3. Most hotel bookings have been made by anti-Trump protesters.

The Women’s March “is driving significant additional demand” to the Kimpton Hotels chain, according to spokesperson Jack Lindemuth. Elliott Ferguson, who leads the city’s tourism bureau, told Fortune that “more rooms being picked up on Saturday than on Friday.” He also noted that with Trump’s inauguration numbers so poor, the Women’s March appears to have unseated it as the main event.

“It’s been much, much slower than anyone would have anticipated for a first-term president,” Ferguson told the Chicago Tribune, contrasting Trump’s event with the Women’s March. “The moment it was confirmed it was happening in the city our hotels were seeing reservations take place.”

4. Trump is wrong (again): dress shops still have plenty of available frocks.

“All the dress shops are sold out in Washington,” Trump told the New York Timesearlier this month. “It’s hard to find a great dress for this inauguration.”

The first sign that this was a lie is the fact that it was uttered by Trump. Boutique spokespeople say they not only have plenty of gowns in stock, but dress sales have been particularly poor for Trump’s big day.

“There’s never been less demand for inaugural ballgowns in my 38 years,” Peter Marx, who owns D.C. dress shop Saks Jandel, told People. “Never ever has it been less for the inaugural.”

Other shops expressed similar sentiments.

“We were expecting heavy traffic and it has not been that way,” a D.C. Bloomingdale’s representative told Elle. “The last inauguration was a lot more people shopping.”

A spokesperson from Intermix told the outlet, “Usually, it is really big for us, but this year we haven’t seen anything yet, surprisingly.”

Elle notes that “among others we called, White House Black Market and Cusp in Georgetown confirmed they have options in stock. So does Neiman Marcus. And Gucci. And Lord & Taylor. And Nordstrom.”

5. More than 60 Democrats and counting are boycotting the inauguration.

There are a million and one reasons not to legitimize Trump’s presidency, enough that everyone can take their pick and feel more than justified. In addition, let’s add Trump’s recent racialized insults to Congressman John Lewis, a civil rights hero, right in time for Martin Luther King, Jr.’s birthday. The list of House Democrats sitting out the inauguration now stands at 65, with a chance that number may rise slightly in the next 48 hours. Most of those lawmakers issued statements about their reasons for bailing, many of them sober, well-crafted rebukes of PEOTUS. I was partial to one from Oregon’s Kurt Schrader: “I’m just not a big Trump fan. He hasn’t proved himself to me at all yet, so I respectfully decline to freeze my ass out there in the cold for this particular ceremony.”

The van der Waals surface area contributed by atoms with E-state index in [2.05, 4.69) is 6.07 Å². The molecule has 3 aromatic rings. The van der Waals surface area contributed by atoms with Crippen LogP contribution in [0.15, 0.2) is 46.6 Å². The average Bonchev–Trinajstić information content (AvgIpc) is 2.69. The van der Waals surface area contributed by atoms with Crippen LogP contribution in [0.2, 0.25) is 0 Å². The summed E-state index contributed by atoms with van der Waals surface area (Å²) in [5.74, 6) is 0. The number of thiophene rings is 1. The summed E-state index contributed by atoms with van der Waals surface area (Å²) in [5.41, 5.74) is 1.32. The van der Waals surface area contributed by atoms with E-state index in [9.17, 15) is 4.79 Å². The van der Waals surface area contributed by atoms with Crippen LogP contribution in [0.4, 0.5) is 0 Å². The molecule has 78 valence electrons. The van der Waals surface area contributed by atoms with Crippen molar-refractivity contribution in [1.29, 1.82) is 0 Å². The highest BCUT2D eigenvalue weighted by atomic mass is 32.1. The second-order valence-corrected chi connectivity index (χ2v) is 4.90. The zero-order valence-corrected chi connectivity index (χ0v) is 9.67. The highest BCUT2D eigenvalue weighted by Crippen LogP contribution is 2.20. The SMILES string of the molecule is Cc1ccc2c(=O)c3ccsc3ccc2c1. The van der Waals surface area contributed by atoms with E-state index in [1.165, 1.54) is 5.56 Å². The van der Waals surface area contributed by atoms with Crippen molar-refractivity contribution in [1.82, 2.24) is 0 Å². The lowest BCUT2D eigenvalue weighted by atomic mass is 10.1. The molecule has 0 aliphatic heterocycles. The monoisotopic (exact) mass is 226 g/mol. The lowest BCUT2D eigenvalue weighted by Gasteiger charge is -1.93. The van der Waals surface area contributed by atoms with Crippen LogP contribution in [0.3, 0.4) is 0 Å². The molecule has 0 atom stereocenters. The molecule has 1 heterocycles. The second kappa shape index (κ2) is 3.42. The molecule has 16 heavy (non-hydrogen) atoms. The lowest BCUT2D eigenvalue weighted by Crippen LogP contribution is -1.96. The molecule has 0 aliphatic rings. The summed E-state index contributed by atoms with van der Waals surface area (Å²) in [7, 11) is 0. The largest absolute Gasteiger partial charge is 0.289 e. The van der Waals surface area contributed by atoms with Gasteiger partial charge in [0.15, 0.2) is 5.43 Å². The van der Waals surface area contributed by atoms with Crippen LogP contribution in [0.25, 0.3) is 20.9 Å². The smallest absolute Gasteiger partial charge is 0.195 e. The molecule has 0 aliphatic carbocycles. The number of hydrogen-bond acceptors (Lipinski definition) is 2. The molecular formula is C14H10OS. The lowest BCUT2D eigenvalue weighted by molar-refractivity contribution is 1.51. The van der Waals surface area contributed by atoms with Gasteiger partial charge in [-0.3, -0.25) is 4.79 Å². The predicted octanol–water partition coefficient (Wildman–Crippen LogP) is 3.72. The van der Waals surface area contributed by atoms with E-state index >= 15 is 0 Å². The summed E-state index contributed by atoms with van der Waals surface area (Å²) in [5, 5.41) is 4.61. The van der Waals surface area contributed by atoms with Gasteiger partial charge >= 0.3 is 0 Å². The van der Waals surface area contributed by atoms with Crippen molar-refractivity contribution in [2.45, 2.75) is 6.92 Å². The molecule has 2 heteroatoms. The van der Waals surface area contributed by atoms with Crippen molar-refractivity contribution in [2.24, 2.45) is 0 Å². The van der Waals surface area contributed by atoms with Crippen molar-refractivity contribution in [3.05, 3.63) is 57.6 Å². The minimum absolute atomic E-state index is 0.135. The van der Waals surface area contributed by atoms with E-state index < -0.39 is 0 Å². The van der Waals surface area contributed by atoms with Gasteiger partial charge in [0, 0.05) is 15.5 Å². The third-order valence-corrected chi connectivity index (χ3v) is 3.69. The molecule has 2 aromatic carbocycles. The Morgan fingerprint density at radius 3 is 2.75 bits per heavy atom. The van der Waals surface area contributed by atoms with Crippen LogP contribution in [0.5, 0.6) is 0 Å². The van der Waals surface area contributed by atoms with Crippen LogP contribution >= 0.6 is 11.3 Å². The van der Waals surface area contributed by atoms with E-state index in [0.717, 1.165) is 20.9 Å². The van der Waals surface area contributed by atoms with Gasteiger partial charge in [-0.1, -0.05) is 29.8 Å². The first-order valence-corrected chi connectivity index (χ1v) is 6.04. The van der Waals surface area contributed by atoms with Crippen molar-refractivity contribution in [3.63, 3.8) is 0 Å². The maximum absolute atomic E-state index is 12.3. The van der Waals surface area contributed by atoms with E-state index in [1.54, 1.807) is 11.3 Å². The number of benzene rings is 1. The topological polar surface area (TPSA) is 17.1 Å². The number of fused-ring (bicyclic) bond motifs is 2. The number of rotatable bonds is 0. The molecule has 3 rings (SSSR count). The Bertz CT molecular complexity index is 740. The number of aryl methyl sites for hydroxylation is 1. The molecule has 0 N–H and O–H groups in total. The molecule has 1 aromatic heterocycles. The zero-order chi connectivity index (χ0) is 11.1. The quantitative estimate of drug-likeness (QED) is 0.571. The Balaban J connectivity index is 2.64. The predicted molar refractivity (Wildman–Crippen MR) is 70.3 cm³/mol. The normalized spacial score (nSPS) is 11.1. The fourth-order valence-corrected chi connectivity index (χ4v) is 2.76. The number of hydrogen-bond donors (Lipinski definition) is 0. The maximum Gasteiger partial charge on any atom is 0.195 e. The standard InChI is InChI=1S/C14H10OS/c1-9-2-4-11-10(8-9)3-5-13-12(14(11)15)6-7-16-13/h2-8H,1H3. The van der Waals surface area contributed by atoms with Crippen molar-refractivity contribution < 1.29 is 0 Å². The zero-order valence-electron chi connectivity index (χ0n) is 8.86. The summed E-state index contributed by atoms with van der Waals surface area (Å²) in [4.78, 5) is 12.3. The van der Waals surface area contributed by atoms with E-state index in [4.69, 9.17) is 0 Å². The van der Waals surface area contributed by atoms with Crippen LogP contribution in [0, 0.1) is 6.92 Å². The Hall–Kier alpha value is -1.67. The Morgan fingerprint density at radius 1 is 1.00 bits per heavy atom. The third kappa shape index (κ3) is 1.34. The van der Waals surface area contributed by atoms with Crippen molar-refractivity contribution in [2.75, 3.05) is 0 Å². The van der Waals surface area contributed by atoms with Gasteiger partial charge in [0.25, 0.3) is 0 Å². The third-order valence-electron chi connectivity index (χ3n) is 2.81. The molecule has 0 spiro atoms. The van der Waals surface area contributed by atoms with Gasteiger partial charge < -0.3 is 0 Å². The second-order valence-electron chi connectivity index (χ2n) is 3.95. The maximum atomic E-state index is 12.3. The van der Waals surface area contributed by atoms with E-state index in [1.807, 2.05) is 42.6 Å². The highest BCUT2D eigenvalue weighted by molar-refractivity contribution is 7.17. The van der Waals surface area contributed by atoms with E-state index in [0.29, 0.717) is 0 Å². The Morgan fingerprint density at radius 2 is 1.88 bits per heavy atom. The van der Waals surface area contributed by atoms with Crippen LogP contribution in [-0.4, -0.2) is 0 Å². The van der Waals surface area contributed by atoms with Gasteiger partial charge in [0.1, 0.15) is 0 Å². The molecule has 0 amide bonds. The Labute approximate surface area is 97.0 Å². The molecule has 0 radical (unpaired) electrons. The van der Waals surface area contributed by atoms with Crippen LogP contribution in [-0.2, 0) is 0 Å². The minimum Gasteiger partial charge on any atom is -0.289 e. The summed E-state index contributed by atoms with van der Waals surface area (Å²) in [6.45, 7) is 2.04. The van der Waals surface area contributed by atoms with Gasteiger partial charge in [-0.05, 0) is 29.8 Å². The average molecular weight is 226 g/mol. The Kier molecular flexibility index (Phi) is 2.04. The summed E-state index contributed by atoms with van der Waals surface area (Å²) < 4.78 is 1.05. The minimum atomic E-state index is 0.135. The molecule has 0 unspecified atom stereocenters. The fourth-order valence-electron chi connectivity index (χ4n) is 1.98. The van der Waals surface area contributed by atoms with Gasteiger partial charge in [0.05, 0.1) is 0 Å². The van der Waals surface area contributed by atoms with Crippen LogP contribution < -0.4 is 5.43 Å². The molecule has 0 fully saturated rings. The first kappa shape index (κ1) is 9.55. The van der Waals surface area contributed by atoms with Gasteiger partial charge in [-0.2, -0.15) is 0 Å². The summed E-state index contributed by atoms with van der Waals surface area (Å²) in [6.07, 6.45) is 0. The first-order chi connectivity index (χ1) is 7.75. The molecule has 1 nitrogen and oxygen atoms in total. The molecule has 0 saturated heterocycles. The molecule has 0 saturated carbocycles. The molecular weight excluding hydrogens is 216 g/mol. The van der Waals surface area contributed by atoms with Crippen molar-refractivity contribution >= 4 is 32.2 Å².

6. The list of celebs who said ‘no’ is much longer and star-studded than the ‘yes’ list.

Trump’s desperate tweets about how great his inauguration will be seem as authentic as a high school boy’s stories about having a model girlfriend who “lives in another town.” For someone whose entire fragile sense of self is based on approval from others, Trump’s done a piss-poor job of playing it cool, or even just, you know, not acting like a maniac when he gets rejected. With every Twitter tantrum he confirms his dejection and anger over the fact that the list of performers at his party is a poor simulacrum of his A-list dreams. Reportedly, Elton John, Garth Brooks, Bruno Mars, Kiss, Celine Dion, Justin Timberlake, Katy Perry, George Lopez, and Moby all said no. Jennifer Holliday, Paul Anka, and the B Street Band (a cover homage to Bruce Springsteen), all made lastminute cancellations. The Mormon Tabernacle Choir and Radio City Rockettes are still on the bill, but members of both groups voiced loud opposition to performing, with some defectors refusing to take the stage. The final inauguration lineup now includes 3 Doors Down, the Piano Guys, Toby Keith, Jackie Evancho, Lee Greenwood, DJ Ravidrums, the Frontmen of Country, Sam Moore (of Sam and Dave), and Jon Voight. There was also an 11th-hour addition of Chrisette Michele—though Questlove has tweeted that he’d pay the singer money not to perform.